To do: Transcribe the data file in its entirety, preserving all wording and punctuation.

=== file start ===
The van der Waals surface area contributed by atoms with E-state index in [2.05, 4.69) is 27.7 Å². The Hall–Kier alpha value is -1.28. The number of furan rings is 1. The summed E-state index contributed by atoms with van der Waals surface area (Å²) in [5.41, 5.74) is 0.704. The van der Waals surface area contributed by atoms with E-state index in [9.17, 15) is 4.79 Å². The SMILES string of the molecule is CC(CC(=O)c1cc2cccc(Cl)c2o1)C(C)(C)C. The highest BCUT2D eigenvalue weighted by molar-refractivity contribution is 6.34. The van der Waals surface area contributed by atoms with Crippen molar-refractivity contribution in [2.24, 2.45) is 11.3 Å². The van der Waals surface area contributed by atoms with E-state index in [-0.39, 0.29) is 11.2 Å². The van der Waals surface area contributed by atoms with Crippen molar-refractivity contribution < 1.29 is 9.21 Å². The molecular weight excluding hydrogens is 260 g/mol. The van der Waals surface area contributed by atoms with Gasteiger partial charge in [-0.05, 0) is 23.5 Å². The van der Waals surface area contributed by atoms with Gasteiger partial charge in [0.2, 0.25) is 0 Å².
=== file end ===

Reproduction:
The van der Waals surface area contributed by atoms with E-state index in [2.05, 4.69) is 27.7 Å². The Hall–Kier alpha value is -1.28. The number of furan rings is 1. The summed E-state index contributed by atoms with van der Waals surface area (Å²) in [5.41, 5.74) is 0.704. The van der Waals surface area contributed by atoms with E-state index in [9.17, 15) is 4.79 Å². The SMILES string of the molecule is CC(CC(=O)c1cc2cccc(Cl)c2o1)C(C)(C)C. The highest BCUT2D eigenvalue weighted by molar-refractivity contribution is 6.34. The van der Waals surface area contributed by atoms with Crippen molar-refractivity contribution in [2.24, 2.45) is 11.3 Å². The van der Waals surface area contributed by atoms with E-state index in [-0.39, 0.29) is 11.2 Å². The van der Waals surface area contributed by atoms with Crippen molar-refractivity contribution < 1.29 is 9.21 Å². The molecular weight excluding hydrogens is 260 g/mol. The van der Waals surface area contributed by atoms with Gasteiger partial charge in [-0.05, 0) is 23.5 Å². The van der Waals surface area contributed by atoms with Gasteiger partial charge in [0.2, 0.25) is 0 Å².